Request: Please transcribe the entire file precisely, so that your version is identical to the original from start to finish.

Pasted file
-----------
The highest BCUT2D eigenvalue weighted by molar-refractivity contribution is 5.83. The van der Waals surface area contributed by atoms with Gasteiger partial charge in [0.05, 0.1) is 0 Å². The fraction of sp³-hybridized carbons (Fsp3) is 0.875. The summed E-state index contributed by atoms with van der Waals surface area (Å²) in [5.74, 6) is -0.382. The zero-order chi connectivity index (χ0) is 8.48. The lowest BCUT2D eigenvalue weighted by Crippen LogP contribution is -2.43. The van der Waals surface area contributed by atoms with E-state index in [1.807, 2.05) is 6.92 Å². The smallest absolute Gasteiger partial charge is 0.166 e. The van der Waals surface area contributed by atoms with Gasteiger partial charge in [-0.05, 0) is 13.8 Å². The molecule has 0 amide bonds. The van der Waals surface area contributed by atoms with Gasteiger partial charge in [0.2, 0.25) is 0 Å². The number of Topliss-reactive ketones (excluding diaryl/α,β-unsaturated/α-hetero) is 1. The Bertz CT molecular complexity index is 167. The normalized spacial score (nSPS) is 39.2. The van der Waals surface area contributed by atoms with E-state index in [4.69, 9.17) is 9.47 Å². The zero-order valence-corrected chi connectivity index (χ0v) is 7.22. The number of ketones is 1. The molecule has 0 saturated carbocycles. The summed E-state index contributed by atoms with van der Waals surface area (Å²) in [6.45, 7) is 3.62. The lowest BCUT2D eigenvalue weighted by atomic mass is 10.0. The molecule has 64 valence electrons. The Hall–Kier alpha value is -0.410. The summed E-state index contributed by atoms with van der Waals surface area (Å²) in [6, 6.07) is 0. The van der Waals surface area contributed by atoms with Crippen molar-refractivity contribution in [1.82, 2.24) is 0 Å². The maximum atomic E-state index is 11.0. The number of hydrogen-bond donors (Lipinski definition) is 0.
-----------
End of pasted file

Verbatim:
The highest BCUT2D eigenvalue weighted by molar-refractivity contribution is 5.83. The van der Waals surface area contributed by atoms with Gasteiger partial charge in [0.05, 0.1) is 0 Å². The fraction of sp³-hybridized carbons (Fsp3) is 0.875. The summed E-state index contributed by atoms with van der Waals surface area (Å²) in [5.74, 6) is -0.382. The zero-order chi connectivity index (χ0) is 8.48. The lowest BCUT2D eigenvalue weighted by Crippen LogP contribution is -2.43. The van der Waals surface area contributed by atoms with E-state index in [1.807, 2.05) is 6.92 Å². The smallest absolute Gasteiger partial charge is 0.166 e. The van der Waals surface area contributed by atoms with Gasteiger partial charge in [-0.05, 0) is 13.8 Å². The molecule has 0 amide bonds. The van der Waals surface area contributed by atoms with Gasteiger partial charge in [0.2, 0.25) is 0 Å². The number of Topliss-reactive ketones (excluding diaryl/α,β-unsaturated/α-hetero) is 1. The Bertz CT molecular complexity index is 167. The normalized spacial score (nSPS) is 39.2. The van der Waals surface area contributed by atoms with E-state index in [4.69, 9.17) is 9.47 Å². The zero-order valence-corrected chi connectivity index (χ0v) is 7.22. The number of ketones is 1. The molecule has 0 saturated carbocycles. The summed E-state index contributed by atoms with van der Waals surface area (Å²) in [6.45, 7) is 3.62. The lowest BCUT2D eigenvalue weighted by atomic mass is 10.0. The molecule has 64 valence electrons. The Hall–Kier alpha value is -0.410. The summed E-state index contributed by atoms with van der Waals surface area (Å²) in [6, 6.07) is 0. The van der Waals surface area contributed by atoms with Crippen molar-refractivity contribution in [1.82, 2.24) is 0 Å². The maximum atomic E-state index is 11.0. The number of hydrogen-bond donors (Lipinski definition) is 0.